New Study Gets to the Truth of “Money Buying Happiness”
They say money doesn't buy happiness, but how much money you make can effect the way you experience it, according to this new scientific study.
ptnphoto/ShutterstockWhile it’s true that money can’t buy happiness, having money has certain benefits. For example, money can buy you time to do things that make you happier, and giving away some of your money can make you happier as well. Now scientists from the University of California at Irvine have found that how much money you make may impact HOW you experience happiness; higher earners are more likely to experience positive emotions focused on themselves, whereas lower earners are more likely to experience positive emotions focused on connecting with other people, according to their recent study that was published by the American Psychological Association in the journal, Emotion.
Prior research has already established that social class underlies differential patterns of attending to the self versus orienting to others. Wishing to delve into what that means, the scientists, Paul K. Piff, PhD and Jake Moskowitz, graduate student and research fellow, used data from an existing survey of 1,519 U.S. adults between the ages of 24 to 93, randomly sampled to be representative of the entire U.S. population. From the survey, Dr. Piff and Moskowitz compiled the household income of each person and analyzed how each person experienced the seven emotions that are believed to underlie happiness: amusement, awe, compassion, contentment, enthusiasm, love, and pride.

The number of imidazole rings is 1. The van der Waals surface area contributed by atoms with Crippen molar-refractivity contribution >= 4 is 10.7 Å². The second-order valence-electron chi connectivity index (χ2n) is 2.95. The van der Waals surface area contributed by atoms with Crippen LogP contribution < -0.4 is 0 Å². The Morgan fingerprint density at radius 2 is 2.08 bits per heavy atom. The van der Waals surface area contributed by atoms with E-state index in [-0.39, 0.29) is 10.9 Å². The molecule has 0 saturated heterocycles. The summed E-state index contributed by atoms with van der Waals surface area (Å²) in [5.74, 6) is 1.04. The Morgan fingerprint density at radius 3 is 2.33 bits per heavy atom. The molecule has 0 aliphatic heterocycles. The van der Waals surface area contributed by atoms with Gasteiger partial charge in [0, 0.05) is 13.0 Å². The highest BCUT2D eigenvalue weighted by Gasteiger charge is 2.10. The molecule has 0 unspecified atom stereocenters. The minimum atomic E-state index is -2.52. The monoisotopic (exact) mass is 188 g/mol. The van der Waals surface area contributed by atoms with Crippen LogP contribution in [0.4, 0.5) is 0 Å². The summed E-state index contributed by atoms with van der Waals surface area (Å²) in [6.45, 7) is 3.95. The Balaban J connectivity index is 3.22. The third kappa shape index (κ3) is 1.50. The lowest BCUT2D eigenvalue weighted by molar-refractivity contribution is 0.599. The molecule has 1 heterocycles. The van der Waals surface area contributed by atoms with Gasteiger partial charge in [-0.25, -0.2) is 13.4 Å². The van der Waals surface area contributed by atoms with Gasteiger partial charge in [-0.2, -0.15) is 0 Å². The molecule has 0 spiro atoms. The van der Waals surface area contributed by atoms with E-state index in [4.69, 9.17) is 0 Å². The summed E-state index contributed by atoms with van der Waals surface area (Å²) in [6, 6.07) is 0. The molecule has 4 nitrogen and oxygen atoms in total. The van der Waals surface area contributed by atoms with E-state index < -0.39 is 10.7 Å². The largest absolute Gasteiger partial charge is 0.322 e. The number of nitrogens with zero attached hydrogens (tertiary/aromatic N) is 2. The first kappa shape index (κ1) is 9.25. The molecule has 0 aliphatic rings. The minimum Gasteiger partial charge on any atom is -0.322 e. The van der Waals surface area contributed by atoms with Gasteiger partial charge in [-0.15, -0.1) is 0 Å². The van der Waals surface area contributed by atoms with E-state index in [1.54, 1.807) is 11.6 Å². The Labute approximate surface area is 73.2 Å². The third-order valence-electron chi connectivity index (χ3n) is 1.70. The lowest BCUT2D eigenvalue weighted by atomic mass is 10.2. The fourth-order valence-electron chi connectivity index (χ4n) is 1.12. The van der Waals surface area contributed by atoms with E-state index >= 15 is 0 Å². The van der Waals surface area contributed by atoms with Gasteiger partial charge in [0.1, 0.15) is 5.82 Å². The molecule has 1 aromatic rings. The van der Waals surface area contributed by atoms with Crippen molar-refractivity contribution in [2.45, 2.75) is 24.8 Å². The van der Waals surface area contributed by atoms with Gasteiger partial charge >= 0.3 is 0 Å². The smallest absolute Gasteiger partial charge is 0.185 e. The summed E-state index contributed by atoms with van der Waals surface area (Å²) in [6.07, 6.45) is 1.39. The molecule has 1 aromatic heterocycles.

What they found was that a higher income was associated with the happiness-related emotions of contentment, pride, and amusement, all of which are self-focused in nature. A lower income was associated with more other-oriented happiness-related emotions: compassion, love, and awe. There were no differences observed with regard to enthusiasm.
As to reasons for the disparity, the researchers hypothesize that “whereas pride and contentment may reflect upper class individuals’ desire for independence and self-sufficiency, increased love and compassion may help lower class individuals form more harmonious, interdependent bonds to help cope with their more threatening environments—an intriguing avenue for future research.” In other words, the researchers are not saying that any one way of deriving happiness is better than another, but rather that the way one derives happiness may be a product of existing and coping within one’s particular circumstances.
If you’re looking to feel happier in general, consider talking about this one thing every day.